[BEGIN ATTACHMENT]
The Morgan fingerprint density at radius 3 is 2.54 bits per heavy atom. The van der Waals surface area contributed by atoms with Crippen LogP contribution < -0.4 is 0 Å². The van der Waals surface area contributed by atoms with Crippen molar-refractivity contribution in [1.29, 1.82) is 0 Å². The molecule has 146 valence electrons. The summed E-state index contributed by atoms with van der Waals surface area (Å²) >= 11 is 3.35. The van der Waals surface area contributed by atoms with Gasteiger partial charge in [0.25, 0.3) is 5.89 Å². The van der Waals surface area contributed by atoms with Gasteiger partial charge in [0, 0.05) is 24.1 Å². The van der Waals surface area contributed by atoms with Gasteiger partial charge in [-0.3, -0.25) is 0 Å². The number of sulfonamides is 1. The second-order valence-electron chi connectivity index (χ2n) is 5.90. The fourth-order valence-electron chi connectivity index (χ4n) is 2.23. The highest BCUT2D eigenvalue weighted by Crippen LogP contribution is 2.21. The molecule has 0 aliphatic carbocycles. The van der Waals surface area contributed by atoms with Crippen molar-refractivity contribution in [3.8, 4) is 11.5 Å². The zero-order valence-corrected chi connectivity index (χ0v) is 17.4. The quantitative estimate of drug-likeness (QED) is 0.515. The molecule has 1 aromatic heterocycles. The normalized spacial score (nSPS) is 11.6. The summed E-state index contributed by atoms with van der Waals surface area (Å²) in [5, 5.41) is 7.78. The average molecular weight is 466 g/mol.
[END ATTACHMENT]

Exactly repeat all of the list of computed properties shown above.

The Morgan fingerprint density at radius 3 is 2.54 bits per heavy atom. The van der Waals surface area contributed by atoms with Crippen LogP contribution < -0.4 is 0 Å². The van der Waals surface area contributed by atoms with Crippen molar-refractivity contribution in [1.29, 1.82) is 0 Å². The molecule has 146 valence electrons. The summed E-state index contributed by atoms with van der Waals surface area (Å²) >= 11 is 3.35. The van der Waals surface area contributed by atoms with Gasteiger partial charge in [0.25, 0.3) is 5.89 Å². The van der Waals surface area contributed by atoms with Gasteiger partial charge in [0, 0.05) is 24.1 Å². The van der Waals surface area contributed by atoms with Gasteiger partial charge in [-0.3, -0.25) is 0 Å². The number of sulfonamides is 1. The second-order valence-electron chi connectivity index (χ2n) is 5.90. The fourth-order valence-electron chi connectivity index (χ4n) is 2.23. The highest BCUT2D eigenvalue weighted by Crippen LogP contribution is 2.21. The molecule has 0 aliphatic carbocycles. The van der Waals surface area contributed by atoms with Crippen molar-refractivity contribution in [3.8, 4) is 11.5 Å². The zero-order valence-corrected chi connectivity index (χ0v) is 17.4. The quantitative estimate of drug-likeness (QED) is 0.515. The molecule has 1 aromatic heterocycles. The normalized spacial score (nSPS) is 11.6. The summed E-state index contributed by atoms with van der Waals surface area (Å²) in [5, 5.41) is 7.78. The average molecular weight is 466 g/mol.